Obliterative and therapeutic pragmatisms

I’ve been blogging recently about whether “pragmatism” is a sufficiently precise term to be one which we ought to use, apart from its being historically entrenched. In the course of reading Dewey again, I’m thinking about another aspect of the pragmatist tradition.

James says that pragmatism is, in one sense, a method. It’s typically expressed by the pragmatic maxim that discovering the meaning of a concept is best done by tracing out its practical consequences.

This method alone can still lead to abstruse metaphysics. Continue reading “Obliterative and therapeutic pragmatisms”

Boyd’s pragmatist theory of reference, maybe

In the previous post, I suggested that there might be no unified “pragmatism”. By this I meant that we wouldn’t (as a matter of philosophical method) want to invent the term if it weren’t (as a matter of the history of philosophy) already entrenched and an actors’ category. I’m not sure if I want to take that back, but I do want to talk about something in the neighborhood of “pragmatism” that probably deserves a name.

In the Pragmatism lectures, William James insists that pragmatism makes meaning and truth a matter of what will happen in the future. Continue reading “Boyd’s pragmatist theory of reference, maybe”

Emerson and the philosophy guru

On Facebook, Clayton Littlejohn posts this question:

Imagine there were a philosophy guru. You could ask the guru questions, get the guru’s answer, the answers would always be right, but the answers wouldn’t come with arguments or explanations. … If you wrote those answers down … would you be doing philosophy?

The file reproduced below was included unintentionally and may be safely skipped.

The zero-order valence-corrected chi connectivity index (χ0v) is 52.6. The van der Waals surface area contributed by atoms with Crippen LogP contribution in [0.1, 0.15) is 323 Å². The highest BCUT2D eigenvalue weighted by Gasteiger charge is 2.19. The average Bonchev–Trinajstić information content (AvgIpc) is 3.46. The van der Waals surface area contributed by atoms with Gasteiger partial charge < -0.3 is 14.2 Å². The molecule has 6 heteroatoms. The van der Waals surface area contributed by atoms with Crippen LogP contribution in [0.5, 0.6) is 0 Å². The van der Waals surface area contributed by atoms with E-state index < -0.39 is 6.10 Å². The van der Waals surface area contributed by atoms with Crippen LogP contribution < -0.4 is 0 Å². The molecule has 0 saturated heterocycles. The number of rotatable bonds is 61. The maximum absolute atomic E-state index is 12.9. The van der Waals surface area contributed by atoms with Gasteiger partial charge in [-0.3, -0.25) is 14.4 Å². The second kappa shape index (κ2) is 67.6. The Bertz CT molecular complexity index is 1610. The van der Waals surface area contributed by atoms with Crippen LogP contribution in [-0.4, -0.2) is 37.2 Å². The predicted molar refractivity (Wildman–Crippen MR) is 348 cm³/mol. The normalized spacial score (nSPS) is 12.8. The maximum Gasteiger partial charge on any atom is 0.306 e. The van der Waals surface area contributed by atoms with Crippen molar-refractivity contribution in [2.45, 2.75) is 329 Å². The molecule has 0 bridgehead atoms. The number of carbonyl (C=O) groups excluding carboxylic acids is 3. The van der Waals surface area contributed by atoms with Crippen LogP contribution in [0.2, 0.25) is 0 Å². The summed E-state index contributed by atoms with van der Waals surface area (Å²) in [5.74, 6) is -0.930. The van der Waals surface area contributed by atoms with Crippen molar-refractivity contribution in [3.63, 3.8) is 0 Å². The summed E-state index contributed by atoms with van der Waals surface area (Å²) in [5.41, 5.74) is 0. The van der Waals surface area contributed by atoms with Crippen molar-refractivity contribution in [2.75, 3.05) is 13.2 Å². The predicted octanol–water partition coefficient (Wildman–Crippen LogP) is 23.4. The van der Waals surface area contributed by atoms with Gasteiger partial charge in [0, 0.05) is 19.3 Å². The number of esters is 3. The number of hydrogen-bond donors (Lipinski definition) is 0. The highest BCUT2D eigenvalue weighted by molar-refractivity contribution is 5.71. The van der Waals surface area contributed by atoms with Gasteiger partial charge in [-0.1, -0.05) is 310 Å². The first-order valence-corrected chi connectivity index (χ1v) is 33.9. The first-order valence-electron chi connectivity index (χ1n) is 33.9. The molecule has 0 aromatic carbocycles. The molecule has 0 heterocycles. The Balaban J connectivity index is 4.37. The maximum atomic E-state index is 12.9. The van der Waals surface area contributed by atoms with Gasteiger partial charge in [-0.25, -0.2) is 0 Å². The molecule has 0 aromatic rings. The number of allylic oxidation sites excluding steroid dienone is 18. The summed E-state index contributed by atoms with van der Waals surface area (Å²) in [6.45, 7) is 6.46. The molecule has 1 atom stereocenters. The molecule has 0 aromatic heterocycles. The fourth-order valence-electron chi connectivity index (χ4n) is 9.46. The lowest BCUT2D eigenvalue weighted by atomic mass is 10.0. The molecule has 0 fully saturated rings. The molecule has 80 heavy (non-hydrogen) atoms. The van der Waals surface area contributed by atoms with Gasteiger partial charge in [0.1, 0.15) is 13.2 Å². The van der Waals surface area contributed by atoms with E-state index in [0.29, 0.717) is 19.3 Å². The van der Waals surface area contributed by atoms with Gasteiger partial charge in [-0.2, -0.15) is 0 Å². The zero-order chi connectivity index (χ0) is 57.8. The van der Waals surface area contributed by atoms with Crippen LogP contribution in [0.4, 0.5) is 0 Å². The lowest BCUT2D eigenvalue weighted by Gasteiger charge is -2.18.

Numerous respondents say NO, on the grounds that philosophy involves giving arguments. It’s the game of giving and asking for reasons. Mere answers aren’t reasons.1

I’ve been mulling over related issues because I taught Emerson last week in my pragmatism seminar. Continue reading “Emerson and the philosophy guru”

This is the biggest blog post ever

Liam recently blogged about epistemic isolation, a propos blatant lies of the nascent Trump administration. Trump continues to insist that the audience at his inauguration was the biggest ever. Liam wonders why one would spend so much time making trivial claims that are easily checked and which are egregiously false.

Liam’s hypothesis, which he elaborates by name dropping Kevin Zollman and  Han Fei, is that the strategy epistemically quarantines Trump’s core supporters. Perhaps more accurately, it provides an instrument by which they can quarantine themselves. The crazy lies provide a kind of litmus test by which core supporters can guide their belief formation, to rely on sources offering the alternative facts favored by their sect and avoid sources promulgating actual facts.

Charles Sanders Peirce, in The Fixation of Belief, describes this as part of the method of authority:

“If the power to [kill everyone who disagrees] be wanting, let a list of opinions be drawn up, to which no man of the least independence of thought can assent, and let the faithful be required to accept all these propositions, in order to segregate them as radically as possible from the influence of the rest of the world.”

Another possibility is that the persistent lying is just a kind of smokescreen, a distraction from other things that the administration is doing. Trump’s many executive orders receive some media attention, but not as much as they would receive if he and his proxies weren’t spending so much time lying about trivial issues.

Yet another possibility is that this is no strategy at all, that Trump is simply so vain that he cannot accept the possibility that his inauguration was not the most well-attended of all time or that a majority of voting Americans voted against him.

I do not have any way of knowing what actually motivates the current regime. As Peirce discusses it, however, the move doesn’t need to be a self-conscious strategy. Groups operating by the method of authority are unconcerned with even the concept of truth. The formation and maintenance of such groups might typically involve epistemic quarantine, because without it such groups wouldn’t form and persist. No explicit planning or strategy is required.